Wow, really. I wonder why. My waterbed heaters have spent 10 years and more of full time operation sandwiched between plastic/plywood and mattress without an issue.

I've even considered using waterbed heaters instead of RV tank heaters, but can't figure how to overcome the 12v travel problem. They are about 1/2 the cost of RV heaters.
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Old 11-12-2010, 11:15 PM   #11
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The link worked. The pic is a little small but I can see what you mean. I just looked at the websites of 2 different manufacturers of tank heaters.
UltraHeat, Inc. - Home
JR Products
FAQ's for ultraheat state that they can be used in enclosed, insulated and forced air heated situations and claim protection down to -11 F. Amp draw is 4.1 amps DC for 25 gals, 9.9 amps DC for 40 gals and 11.8 amps DC for 60 gals or 9 amps DC/.094 amps AC combo unit 60 gals or 1.68 amps AC for 60 gals. Ultraheat also makes pipe heat and elbow heat pads.
JR products claim protection down to -5 F for sewer and 0 F for water.
Ultraheat wholesale price is only $30 more.

Andy where are you now. Inland Andy knows how each and every a/s that ever built was made.
Are you planning to heat fresh water tank also?
I still think galvanized box holds up tanks and a lot of removal needed to drop box and tank.
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Old 11-12-2010, 11:29 PM   #12
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Yes, all three tanks.
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Old 11-13-2010, 12:13 AM   #13
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Black tank 39 gals & grey tank 37 gals: Model 1200 DC powered (9.9 amps) or model 4200 AC (1.37 amps) or model 3600 AC/DC (9/.094 amps).
Fresh water tank 54 gals: model 2400 DC (11.8 amps) or model 4800 AC (1.68 amps).
DC models for on road use and AC models for use with shore power. DC models are hard wired to fuse panel and AC models just plug in to receptacles.
Lets say you use DC models the total amp draw would be 31.6 amps and would require three seperate fuses to run them all. If you use combo units on waste tanks and the only available AC model on fresh then amp draw would be 3.56 amps AC and 18 amps DC. The AC units could be on one AC circuit and two fuses for the DC.
If you also wanted to protect drain elbows and pipes and the fresh water pipe there are models available for that. This would also draw more amperage.
When do you expect to use them? On the road or set up in a park with shore power?
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Old 11-13-2010, 07:52 AM   #14
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Quote:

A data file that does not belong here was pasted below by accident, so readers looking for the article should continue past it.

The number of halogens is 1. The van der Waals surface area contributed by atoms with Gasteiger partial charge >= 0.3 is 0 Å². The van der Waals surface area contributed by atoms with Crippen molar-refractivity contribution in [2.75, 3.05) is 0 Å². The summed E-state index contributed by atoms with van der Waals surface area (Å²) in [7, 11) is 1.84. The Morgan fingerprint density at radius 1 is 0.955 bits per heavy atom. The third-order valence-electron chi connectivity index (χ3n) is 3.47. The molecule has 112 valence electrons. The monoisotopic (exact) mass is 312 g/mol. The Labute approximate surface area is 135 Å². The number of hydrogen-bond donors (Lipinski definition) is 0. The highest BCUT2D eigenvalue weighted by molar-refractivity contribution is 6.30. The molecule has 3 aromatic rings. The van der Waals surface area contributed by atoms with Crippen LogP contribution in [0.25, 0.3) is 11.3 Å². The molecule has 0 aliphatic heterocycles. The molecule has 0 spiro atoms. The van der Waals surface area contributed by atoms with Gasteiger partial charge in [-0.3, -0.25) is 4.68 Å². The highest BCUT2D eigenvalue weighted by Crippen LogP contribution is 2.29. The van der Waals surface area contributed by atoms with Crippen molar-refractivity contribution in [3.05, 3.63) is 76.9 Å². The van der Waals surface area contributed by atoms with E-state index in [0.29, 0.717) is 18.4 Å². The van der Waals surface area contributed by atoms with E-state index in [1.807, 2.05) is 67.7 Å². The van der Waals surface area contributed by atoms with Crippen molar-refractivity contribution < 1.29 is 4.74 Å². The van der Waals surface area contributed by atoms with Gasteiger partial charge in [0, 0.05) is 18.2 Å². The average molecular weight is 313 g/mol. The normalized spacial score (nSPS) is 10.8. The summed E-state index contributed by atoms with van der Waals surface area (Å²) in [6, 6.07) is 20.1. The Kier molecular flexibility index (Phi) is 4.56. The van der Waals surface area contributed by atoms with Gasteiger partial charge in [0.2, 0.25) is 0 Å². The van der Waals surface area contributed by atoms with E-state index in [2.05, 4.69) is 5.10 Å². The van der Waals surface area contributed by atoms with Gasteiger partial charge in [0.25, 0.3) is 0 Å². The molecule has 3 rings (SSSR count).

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...Can anyone tell me if the tanks are fully supported by the galvanized pans? Or are they fastened to the frame and the pan just contains the insulation. I'd hate to have a surprise when loosening the pan bolts.
they are almost entirely supported by the galvanized pans...

don't start to loosen pan bolts with anything but EMPTY tanks.

they can be supported with jack stands and timber,

but getting the pan off completely is a 2-3 person dance,

and best done with the stream UP on jack stands to provide more work space.
__________

basically the tanks, outer plumbing, drains, insulation and belly pan are assembled...

with the frame INVERTED, then the hole mess is flipped over 4 finishing/fitting.

so working from below after the fact is problematic, but not impossible.
__________

the notion of adding tank heaters is like trying to solve a problem that doesn't exist...

with a solution that doesn't really address the areas at risk.
__________

the forced air furnace only provides warm air to one tank proximally.

as a result of 'leaking' this air may circulate (escape) incidentally near the other tanks.

simply by 'enclosing' the tanks there is adequate heat in a WARM stream to minimize tank freezing.

a FULL fresh tank has adequate thermal mass to resist freezing, while a near empty tank is at risk.

improving the insulation and external ENCLOSURE for the tanks would be useful.
_________

the 12v heating elements available today will quickly drain the batteries,

without providing ANY warmth to the pipes/plumbing that are at risk in frigid temps.

most of the plumbing is inside the stream, so maintain a cabin temp above freezing and the system is mostly protected.

trying to use 12v tanks elements AND the furnace fan together would simply overtax the dc system.

it's also useful to leave the water heater ON or at least turn it ON every 2-3 hours.
__________

having stored the stream at ZERO fully prep'd for travel (with water) and having camped/towed in wind chills of 20-40 below zero...

the main objective is to keep the interior warm and let that heat diffuse into the structural parts.

insulating the ceiling vents/skylights and sealing the ENTRY door reduce heat loss.

adding bubble foil (inside) to the windows and vista views simply leads to excessive ICING inside.
__________

the at risk plumbing bits are all tiny appendages that are externally exposed and beyond heating with pads OR the furnace.

the shower trap (in some models), and the low water line drain valves and fresh tank drain valve.

the analogy is that fingers, noses and toes are the primary areas 4 frostbite.

so consider covering the drain valves with bubble foil and aluminum tape and temporarily covering other outside bits.

cheers
2air'